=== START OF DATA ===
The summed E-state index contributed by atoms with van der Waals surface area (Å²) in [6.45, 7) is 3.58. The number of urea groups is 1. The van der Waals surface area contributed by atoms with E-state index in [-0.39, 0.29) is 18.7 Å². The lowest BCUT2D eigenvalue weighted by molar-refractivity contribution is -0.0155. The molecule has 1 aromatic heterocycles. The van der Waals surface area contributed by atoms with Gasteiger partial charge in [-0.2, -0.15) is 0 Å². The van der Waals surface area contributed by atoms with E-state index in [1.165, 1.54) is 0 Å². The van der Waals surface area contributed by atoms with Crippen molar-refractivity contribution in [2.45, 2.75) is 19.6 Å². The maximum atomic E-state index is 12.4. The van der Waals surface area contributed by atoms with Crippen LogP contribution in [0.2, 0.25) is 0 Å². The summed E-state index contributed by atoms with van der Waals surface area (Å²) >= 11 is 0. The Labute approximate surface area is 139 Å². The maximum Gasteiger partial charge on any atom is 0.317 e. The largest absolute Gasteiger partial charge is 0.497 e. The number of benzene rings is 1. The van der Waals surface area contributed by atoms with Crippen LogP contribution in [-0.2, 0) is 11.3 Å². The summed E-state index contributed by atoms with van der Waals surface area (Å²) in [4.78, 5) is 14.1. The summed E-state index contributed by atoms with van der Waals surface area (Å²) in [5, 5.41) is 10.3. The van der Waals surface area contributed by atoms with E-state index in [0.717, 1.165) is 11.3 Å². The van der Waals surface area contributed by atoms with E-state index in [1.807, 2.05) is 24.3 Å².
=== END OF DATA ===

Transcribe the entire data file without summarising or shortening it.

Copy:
The summed E-state index contributed by atoms with van der Waals surface area (Å²) in [6.45, 7) is 3.58. The number of urea groups is 1. The van der Waals surface area contributed by atoms with E-state index in [-0.39, 0.29) is 18.7 Å². The lowest BCUT2D eigenvalue weighted by molar-refractivity contribution is -0.0155. The molecule has 1 aromatic heterocycles. The van der Waals surface area contributed by atoms with Gasteiger partial charge in [-0.2, -0.15) is 0 Å². The van der Waals surface area contributed by atoms with E-state index in [1.165, 1.54) is 0 Å². The van der Waals surface area contributed by atoms with Crippen molar-refractivity contribution in [2.45, 2.75) is 19.6 Å². The maximum atomic E-state index is 12.4. The van der Waals surface area contributed by atoms with Crippen LogP contribution in [0.2, 0.25) is 0 Å². The summed E-state index contributed by atoms with van der Waals surface area (Å²) >= 11 is 0. The Labute approximate surface area is 139 Å². The maximum Gasteiger partial charge on any atom is 0.317 e. The largest absolute Gasteiger partial charge is 0.497 e. The number of benzene rings is 1. The van der Waals surface area contributed by atoms with Crippen LogP contribution in [-0.2, 0) is 11.3 Å². The summed E-state index contributed by atoms with van der Waals surface area (Å²) in [4.78, 5) is 14.1. The summed E-state index contributed by atoms with van der Waals surface area (Å²) in [5, 5.41) is 10.3. The van der Waals surface area contributed by atoms with E-state index in [0.717, 1.165) is 11.3 Å². The van der Waals surface area contributed by atoms with E-state index in [1.807, 2.05) is 24.3 Å².